The Irishman [socs]

[Note: this is stream of consciousness writing for Linda’s Saturday prompt, taking the title only of the last movie I watched, not the content, and going from there.]

Rainbow Saturday Bitmoji

When my daughter received the results of her DNA test, there was a surprise bit of Irish mixed in. ๐Ÿ€ It had to be from my side, just because. We speculated that my maternal grandmother slept with an Irish milkman. But why did he have to be a milkman? I don’t know. Probably because of a long-running alt.writing joke about them on Usenet.

I became excited about being part Irish. This explains why I like green, I decided, and my cravings for those delicious shamrock-shaped butter cookies. I also love rainbows… who doesn’t love a rainbow? ๐ŸŒˆ Apparently, you can’t say anything about rainbows now without some idiot making it political. Eff that. Rainbows are pretty! I put Ireland on my list of places to visit that I can’t afford, and I don’t have a passport besides.

But then a very smart science person in a Facebook group (I was on FB at the time) explained to me that genetics didn’t work that way. Just because a (not necessarily accurate) test showed my daughter with this 12% or whatever Irish doesn’t mean I have a quarter. It was a while ago though and I don’t remember the discussion cuz I guess once she said there’s no guarantee of an Irishman in my ancestry I lost interest.

But I went ahead and took my own test a while later… and yep, no Irish. Where’d my Irish grandpa go? Disappeared. ๐Ÿ˜ข At that point, one might start to look to my child’s other parent for the Irish connection, but let’s just not. There is no Irish there. It’s either in my genes or nowhere. We began to accept that the Irish part of her result was an error.

However! Ancestry is continually updating its database. As more people submit their DNA, the methodology gets more accurate, and they tweak your profile from time to time. The last time I peeked in, relatively recently… not only had they pinpointed my Ohio family with greater geographical precision, but also they threw some Irish on me. Just a wee bit, but I was wearin’ the green in mah genes!

I know, I know. Who cares? It’s fun though. When I was in my 20s and 30s, I thought all genealogy research was stupid. You hang out with people you love and who act like they give a damn about you, and… that’s it. Why does it matter who your third cousin twice removed is if you never talk to her? Who GAF about 100 year old newspaper clippings, bah! But now… as I’m close to finishing up my 50s, I’m getting all mushy about connectedness. Family ties. All that. My aunt sent me a totally awesome book full of family stuffs and I’m really digging it. When I was younger I wouldn’t have been interested, but…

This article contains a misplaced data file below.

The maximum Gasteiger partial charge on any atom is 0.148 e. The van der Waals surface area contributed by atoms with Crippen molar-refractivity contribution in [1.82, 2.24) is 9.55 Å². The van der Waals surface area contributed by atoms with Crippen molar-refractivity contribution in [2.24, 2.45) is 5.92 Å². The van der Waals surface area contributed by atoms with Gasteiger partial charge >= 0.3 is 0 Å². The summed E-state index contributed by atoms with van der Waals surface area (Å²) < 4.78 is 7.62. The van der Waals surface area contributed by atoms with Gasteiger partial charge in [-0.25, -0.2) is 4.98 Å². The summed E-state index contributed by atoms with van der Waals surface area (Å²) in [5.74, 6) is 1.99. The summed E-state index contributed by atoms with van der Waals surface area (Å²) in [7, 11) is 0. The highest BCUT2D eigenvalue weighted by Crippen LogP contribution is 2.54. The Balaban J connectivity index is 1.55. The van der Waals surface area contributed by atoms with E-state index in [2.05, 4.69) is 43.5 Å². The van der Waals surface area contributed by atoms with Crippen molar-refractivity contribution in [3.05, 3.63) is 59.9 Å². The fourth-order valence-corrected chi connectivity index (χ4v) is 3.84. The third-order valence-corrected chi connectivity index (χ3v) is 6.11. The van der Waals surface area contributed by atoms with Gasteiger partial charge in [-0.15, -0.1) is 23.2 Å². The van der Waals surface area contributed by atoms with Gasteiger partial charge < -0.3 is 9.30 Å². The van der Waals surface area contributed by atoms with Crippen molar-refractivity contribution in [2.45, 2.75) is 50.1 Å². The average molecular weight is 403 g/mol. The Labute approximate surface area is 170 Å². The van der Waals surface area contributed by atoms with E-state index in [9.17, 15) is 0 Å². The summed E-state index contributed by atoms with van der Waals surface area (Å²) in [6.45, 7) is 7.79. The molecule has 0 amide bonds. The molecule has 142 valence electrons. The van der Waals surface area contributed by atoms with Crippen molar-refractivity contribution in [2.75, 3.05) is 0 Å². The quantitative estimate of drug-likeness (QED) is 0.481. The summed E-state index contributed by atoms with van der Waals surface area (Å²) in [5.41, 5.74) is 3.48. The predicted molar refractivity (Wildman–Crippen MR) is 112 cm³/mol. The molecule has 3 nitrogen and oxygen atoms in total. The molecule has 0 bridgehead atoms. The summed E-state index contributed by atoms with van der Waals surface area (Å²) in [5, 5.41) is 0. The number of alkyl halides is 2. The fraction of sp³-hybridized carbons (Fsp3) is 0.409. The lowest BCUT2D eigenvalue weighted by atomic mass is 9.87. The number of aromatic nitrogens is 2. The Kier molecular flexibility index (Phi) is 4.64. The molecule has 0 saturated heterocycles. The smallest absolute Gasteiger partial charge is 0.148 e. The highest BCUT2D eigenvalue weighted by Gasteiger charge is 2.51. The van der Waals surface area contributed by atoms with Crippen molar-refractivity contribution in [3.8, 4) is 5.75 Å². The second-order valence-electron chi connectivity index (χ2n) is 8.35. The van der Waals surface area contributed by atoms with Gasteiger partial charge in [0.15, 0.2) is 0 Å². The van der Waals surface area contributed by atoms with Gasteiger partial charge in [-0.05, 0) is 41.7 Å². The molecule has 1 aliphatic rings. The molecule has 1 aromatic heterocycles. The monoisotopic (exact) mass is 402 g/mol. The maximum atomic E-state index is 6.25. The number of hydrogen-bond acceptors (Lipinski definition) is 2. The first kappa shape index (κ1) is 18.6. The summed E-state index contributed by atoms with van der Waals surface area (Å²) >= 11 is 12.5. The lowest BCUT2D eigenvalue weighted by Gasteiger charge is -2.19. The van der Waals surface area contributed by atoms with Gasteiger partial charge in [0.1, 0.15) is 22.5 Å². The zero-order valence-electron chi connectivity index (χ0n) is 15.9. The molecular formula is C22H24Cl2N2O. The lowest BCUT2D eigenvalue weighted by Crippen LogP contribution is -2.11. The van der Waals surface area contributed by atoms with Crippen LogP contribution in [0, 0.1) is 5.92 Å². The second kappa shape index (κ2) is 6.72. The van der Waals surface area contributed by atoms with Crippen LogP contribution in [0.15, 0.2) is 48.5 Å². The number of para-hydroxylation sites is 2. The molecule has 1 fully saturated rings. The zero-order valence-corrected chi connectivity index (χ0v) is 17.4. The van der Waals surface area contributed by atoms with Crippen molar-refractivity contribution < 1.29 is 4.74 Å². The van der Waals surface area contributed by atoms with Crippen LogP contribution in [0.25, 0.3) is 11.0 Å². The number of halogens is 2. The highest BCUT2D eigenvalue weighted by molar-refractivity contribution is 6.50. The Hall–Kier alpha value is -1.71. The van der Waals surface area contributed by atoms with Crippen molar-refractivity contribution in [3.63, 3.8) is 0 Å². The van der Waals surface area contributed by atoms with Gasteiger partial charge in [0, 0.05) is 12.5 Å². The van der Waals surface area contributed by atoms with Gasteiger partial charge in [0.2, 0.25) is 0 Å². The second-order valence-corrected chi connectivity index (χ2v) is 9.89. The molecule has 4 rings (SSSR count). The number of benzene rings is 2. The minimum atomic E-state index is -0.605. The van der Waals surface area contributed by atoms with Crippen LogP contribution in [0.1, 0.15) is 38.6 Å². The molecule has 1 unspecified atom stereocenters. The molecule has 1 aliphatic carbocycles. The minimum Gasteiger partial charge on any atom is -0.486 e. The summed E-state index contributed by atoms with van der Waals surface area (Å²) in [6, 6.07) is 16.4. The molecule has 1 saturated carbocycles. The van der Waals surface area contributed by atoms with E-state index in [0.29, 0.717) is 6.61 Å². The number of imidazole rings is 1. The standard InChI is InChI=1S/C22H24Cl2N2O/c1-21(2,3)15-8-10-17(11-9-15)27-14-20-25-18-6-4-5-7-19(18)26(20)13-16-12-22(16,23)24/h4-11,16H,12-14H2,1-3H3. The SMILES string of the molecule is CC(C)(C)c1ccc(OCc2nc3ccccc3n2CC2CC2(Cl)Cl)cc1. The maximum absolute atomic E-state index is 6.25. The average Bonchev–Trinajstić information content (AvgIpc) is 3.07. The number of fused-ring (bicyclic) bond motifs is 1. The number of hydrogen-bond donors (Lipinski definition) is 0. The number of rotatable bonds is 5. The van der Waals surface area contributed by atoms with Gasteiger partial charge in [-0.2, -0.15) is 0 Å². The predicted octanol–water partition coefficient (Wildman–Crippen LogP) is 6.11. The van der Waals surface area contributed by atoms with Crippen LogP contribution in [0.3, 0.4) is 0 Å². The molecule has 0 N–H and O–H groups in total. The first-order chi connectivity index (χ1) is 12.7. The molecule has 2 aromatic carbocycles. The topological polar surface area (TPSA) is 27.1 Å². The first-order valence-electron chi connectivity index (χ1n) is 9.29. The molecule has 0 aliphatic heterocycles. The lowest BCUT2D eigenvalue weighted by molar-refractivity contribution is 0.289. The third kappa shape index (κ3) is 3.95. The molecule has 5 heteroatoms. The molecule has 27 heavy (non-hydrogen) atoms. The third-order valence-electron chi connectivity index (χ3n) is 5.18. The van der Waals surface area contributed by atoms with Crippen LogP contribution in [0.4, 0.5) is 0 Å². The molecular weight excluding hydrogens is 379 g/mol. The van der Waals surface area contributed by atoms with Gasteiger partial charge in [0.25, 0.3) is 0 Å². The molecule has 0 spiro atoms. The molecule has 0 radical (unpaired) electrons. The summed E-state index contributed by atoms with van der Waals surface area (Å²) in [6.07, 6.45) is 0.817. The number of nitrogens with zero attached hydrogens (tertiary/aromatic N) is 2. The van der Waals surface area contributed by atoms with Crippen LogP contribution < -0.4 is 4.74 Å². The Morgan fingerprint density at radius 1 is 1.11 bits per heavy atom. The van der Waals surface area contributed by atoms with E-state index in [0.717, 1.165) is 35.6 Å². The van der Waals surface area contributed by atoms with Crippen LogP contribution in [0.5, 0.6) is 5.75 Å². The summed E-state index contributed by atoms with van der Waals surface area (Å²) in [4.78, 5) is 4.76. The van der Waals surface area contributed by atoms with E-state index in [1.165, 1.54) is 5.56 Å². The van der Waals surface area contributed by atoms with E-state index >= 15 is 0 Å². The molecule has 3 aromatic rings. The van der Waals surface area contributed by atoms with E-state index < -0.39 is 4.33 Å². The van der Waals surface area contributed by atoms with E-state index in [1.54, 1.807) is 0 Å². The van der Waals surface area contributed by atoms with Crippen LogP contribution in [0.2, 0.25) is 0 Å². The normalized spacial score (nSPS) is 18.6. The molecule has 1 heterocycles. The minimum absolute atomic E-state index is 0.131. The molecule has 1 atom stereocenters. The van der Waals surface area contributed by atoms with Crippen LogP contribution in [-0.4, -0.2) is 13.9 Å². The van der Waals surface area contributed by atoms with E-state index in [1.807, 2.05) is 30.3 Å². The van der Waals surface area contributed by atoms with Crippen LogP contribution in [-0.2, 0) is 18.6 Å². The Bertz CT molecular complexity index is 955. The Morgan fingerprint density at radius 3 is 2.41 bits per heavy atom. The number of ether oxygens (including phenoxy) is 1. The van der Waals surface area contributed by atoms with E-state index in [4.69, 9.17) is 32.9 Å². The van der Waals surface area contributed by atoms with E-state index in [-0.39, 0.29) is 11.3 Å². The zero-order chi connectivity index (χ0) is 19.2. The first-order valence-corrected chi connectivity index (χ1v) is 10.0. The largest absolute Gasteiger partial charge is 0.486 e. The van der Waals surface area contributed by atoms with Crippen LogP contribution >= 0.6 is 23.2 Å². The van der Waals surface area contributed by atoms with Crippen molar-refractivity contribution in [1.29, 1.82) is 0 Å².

Things change. โœจ


Image from the Bitmoji app.

ยฉ๏ธ2020 Paula Light and Light Motifs II. No unauthorized use permitted. Please check out Paulaโ€™s books for sale on Amazon.

13 responses to “The Irishman [socs]

  1. The Irish milkman sounds like a premise for a porno film.


  2. I would love to go to Ireland and my passport expires next year.

    Liked by 1 person

  3. Very interesting…I haven’t done the DNA test stuff. I like genealogy but like you, I wasn’t interested in my younger days, but now I feel like it’s fun to learn about our ancestors.

    Liked by 1 person

  4. I’ve taken tests at both Ancestry and 23andMe, and both basically agreed that I’m as Irish as Paddy’s pig. Both of them update their database constantly, so check back with them and see what changes show up.

    I was pretty surprised by what I *didn’t* see: my last name is English, and there are enough redheads that you’d think there’d be at least some indication of Viking, but there was no sign of either. Ancestry’s initial reading said that I was less than one percent Pacific Islander, but that turned out to be an error that went away when they got more information.


  5. I know I have Irish in me on both sides of the family. My maternal great-grandmother was 5th generation Irish-American, maiden name Murphy. On my dad’s side, an Irishman came to America on the Mayflower; can’t remember if he was a Boyle or a Doyle. For a while, I was also 1% Jewish; now I’m 2% Scandinavian.

    Liked by 1 person

  6. Just curious. My sister and my mom have both done one and came out nearly 99% Ashkenazi Jew on both Ancestry and 23 and me. I had been hoping they could pinpoint where in Europe our roots are since Ashkenazi Jew means basically Western Europe, which covers a whole lot of territory. Were you able to pinpoint any of your other ancestors in a particular part of Europe?


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